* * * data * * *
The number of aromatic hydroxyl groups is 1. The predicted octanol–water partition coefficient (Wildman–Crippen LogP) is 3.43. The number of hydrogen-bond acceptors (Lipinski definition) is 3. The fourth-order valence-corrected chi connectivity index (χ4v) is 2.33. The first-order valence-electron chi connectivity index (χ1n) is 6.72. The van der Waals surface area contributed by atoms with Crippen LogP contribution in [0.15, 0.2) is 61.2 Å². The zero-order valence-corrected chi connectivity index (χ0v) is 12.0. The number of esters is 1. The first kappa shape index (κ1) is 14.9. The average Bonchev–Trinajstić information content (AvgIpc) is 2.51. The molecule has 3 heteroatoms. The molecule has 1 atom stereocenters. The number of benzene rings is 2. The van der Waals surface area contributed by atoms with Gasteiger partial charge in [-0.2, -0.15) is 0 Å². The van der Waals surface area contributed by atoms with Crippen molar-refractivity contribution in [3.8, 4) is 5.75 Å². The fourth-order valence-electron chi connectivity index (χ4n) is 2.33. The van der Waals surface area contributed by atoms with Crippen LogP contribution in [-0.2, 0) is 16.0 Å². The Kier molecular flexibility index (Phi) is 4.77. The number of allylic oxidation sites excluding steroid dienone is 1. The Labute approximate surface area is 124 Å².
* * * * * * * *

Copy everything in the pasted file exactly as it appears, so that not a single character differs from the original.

The number of aromatic hydroxyl groups is 1. The predicted octanol–water partition coefficient (Wildman–Crippen LogP) is 3.43. The number of hydrogen-bond acceptors (Lipinski definition) is 3. The fourth-order valence-corrected chi connectivity index (χ4v) is 2.33. The first-order valence-electron chi connectivity index (χ1n) is 6.72. The van der Waals surface area contributed by atoms with Crippen LogP contribution in [0.15, 0.2) is 61.2 Å². The zero-order valence-corrected chi connectivity index (χ0v) is 12.0. The number of esters is 1. The first kappa shape index (κ1) is 14.9. The average Bonchev–Trinajstić information content (AvgIpc) is 2.51. The molecule has 3 heteroatoms. The molecule has 1 atom stereocenters. The number of benzene rings is 2. The van der Waals surface area contributed by atoms with Gasteiger partial charge in [-0.2, -0.15) is 0 Å². The van der Waals surface area contributed by atoms with Crippen molar-refractivity contribution in [3.8, 4) is 5.75 Å². The fourth-order valence-electron chi connectivity index (χ4n) is 2.33. The van der Waals surface area contributed by atoms with Crippen LogP contribution in [-0.2, 0) is 16.0 Å². The Kier molecular flexibility index (Phi) is 4.77. The number of allylic oxidation sites excluding steroid dienone is 1. The Labute approximate surface area is 124 Å².